November 05, 2007
Lamborghini Reventón — 'World's first hypercar'
I love it.
"Supercar" is so last century.
Lamborghini is producing only 20 of these 650-horsepower, 12-cylinder coupes, all of which have been sold — 11 in the U.S., seven in Europe and two in Asia.
List price: $1.45 million.
Warren Brown, the Washington Post's automobile writer, was fortunate enough to not only enjoy a ride in one with Lamborghini test driver and engineer Mario Frasinetti, but then drive it as well.
Here's his review from yesterday's Washington Post.
- The Best Model That You'll Never Drive
Extremism in pursuit of power and technical superiority is no vice. That is the guiding principle of Lamborghini, a small car company long accustomed to making the world's most expensive and most extravagant automotive statements.
Located in this tiny village in North Italy, Lamborghini, founded in 1963 by Ferruccio Lamborghini, has a history of trying to outdo itself and everyone else in pursuit of the ultimate sports car, which usually means turning out the fastest, most powerful automobile that any carmaker legally could put on the street.
The most extreme representation of that corporate philosophy is the Lamborghini Reventon (the "v" is pronounced like "b"), which I was allowed to drive here under the watchful eyes of Lamborghini officials.
Their caution was understandable. The Reventon is a 650-horsepower, 12-cylinder super-coupe valued at the U.S. equivalent of $1.45 million — about the same as a mini-mansion back home in Northern Virginia. Only 20 copies of the Reventon are being made. All of them have been sold — 11 in the United States, seven in Europe, and two in Asia.
That meant I was driving somebody's car, which required accompaniment by a skilled Lamborghini test driver and engineer, Mario Frasinetti.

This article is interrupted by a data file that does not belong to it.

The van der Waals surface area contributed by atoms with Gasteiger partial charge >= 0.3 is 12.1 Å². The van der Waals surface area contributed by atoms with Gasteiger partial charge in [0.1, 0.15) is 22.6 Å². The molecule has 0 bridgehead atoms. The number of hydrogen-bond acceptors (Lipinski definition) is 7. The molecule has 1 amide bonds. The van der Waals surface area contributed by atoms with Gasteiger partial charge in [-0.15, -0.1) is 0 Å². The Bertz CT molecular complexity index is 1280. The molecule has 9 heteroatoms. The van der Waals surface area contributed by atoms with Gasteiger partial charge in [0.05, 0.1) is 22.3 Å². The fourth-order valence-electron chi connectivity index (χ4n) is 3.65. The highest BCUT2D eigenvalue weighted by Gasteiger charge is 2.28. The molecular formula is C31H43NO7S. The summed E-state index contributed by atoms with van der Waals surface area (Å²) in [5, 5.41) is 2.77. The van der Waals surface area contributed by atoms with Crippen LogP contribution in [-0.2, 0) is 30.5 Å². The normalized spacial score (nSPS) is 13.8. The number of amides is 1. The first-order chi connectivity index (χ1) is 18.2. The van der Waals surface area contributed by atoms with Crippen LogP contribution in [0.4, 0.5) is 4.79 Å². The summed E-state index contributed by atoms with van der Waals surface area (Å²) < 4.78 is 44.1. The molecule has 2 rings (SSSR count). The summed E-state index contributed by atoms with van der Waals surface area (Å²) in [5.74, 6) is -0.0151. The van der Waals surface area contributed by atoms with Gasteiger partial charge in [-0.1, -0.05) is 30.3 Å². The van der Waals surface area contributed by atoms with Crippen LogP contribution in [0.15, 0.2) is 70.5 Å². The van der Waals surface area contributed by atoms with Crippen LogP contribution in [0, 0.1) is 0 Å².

I was quite willing to let Mario drive first. In fact, I insisted. For one thing, I wanted to see how a professional driver would handle the motorized beast. For another, I was scared witless. I had never driven a car with that much power and that kind of price.
Mario, of course, made everything look easy. He keyed the ignition, pressed the right carbon-fiber paddle shifter behind the steering wheel, put the all-wheel-drive car into first gear and — whoosh!
The Reventon, which shares many underpinnings with the Lamborghini Murcielago LP640, is controlled via a six-speed automated manual transmission. "Automated manual"? Yes. Like many race cars, it has a manual transmission in which the driver does put a left foot on the clutch. Gear shifts are executed via two carbon-fiber paddle shifters — one on the right for moving into the lower gears and another on the left for higher gears.
Mario played those shifters in the manner of a virtuoso pianist — so smoothly and swiftly, with the Reventon instantly responding to his inputs. We ascended mountainsides sans railings. I dared not look over ledges of those unguarded high roads. I wouldn't have seen much anyway. The Reventon was moving so fast, everything was a blur.